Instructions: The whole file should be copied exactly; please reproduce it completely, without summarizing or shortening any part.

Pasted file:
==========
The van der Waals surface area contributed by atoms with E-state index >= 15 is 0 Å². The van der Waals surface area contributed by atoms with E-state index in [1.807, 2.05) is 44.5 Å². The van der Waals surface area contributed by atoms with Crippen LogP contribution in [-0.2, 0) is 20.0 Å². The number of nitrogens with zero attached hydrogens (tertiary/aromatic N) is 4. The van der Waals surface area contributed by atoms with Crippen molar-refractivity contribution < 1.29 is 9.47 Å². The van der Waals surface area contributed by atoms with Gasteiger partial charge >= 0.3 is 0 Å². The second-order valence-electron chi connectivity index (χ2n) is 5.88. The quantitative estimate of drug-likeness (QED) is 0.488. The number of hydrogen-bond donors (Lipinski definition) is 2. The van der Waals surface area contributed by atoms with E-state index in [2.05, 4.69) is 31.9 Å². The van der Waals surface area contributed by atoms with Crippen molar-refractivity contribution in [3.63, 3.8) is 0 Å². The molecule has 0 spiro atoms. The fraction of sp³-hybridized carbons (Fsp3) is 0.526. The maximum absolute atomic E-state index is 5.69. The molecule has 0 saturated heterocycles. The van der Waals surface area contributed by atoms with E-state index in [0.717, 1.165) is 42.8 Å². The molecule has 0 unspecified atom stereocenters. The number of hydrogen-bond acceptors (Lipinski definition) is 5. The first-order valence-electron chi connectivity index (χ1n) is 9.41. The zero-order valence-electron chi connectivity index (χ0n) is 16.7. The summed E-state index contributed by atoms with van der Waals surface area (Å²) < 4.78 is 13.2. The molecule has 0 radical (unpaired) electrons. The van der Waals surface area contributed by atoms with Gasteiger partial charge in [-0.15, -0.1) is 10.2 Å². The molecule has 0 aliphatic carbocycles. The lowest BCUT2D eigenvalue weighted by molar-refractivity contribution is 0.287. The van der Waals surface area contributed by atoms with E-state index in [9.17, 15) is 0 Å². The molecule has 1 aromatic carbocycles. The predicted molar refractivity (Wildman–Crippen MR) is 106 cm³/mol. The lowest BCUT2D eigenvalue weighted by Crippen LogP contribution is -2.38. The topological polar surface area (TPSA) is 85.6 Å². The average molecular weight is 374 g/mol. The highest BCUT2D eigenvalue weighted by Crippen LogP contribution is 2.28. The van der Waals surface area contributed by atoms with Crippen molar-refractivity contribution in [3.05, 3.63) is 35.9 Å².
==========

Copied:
The van der Waals surface area contributed by atoms with E-state index >= 15 is 0 Å². The van der Waals surface area contributed by atoms with E-state index in [1.807, 2.05) is 44.5 Å². The van der Waals surface area contributed by atoms with Crippen LogP contribution in [-0.2, 0) is 20.0 Å². The number of nitrogens with zero attached hydrogens (tertiary/aromatic N) is 4. The van der Waals surface area contributed by atoms with Crippen molar-refractivity contribution < 1.29 is 9.47 Å². The van der Waals surface area contributed by atoms with Gasteiger partial charge >= 0.3 is 0 Å². The second-order valence-electron chi connectivity index (χ2n) is 5.88. The quantitative estimate of drug-likeness (QED) is 0.488. The number of hydrogen-bond donors (Lipinski definition) is 2. The van der Waals surface area contributed by atoms with E-state index in [2.05, 4.69) is 31.9 Å². The van der Waals surface area contributed by atoms with Crippen molar-refractivity contribution in [3.63, 3.8) is 0 Å². The molecule has 0 spiro atoms. The fraction of sp³-hybridized carbons (Fsp3) is 0.526. The maximum absolute atomic E-state index is 5.69. The molecule has 0 saturated heterocycles. The van der Waals surface area contributed by atoms with E-state index in [0.717, 1.165) is 42.8 Å². The molecule has 0 unspecified atom stereocenters. The number of hydrogen-bond acceptors (Lipinski definition) is 5. The first-order valence-electron chi connectivity index (χ1n) is 9.41. The zero-order valence-electron chi connectivity index (χ0n) is 16.7. The summed E-state index contributed by atoms with van der Waals surface area (Å²) < 4.78 is 13.2. The molecule has 0 radical (unpaired) electrons. The van der Waals surface area contributed by atoms with Gasteiger partial charge in [-0.15, -0.1) is 10.2 Å². The molecule has 0 aliphatic carbocycles. The lowest BCUT2D eigenvalue weighted by molar-refractivity contribution is 0.287. The van der Waals surface area contributed by atoms with E-state index in [9.17, 15) is 0 Å². The molecule has 1 aromatic carbocycles. The predicted molar refractivity (Wildman–Crippen MR) is 106 cm³/mol. The lowest BCUT2D eigenvalue weighted by Crippen LogP contribution is -2.38. The topological polar surface area (TPSA) is 85.6 Å². The average molecular weight is 374 g/mol. The highest BCUT2D eigenvalue weighted by Crippen LogP contribution is 2.28. The van der Waals surface area contributed by atoms with Crippen molar-refractivity contribution in [3.05, 3.63) is 35.9 Å².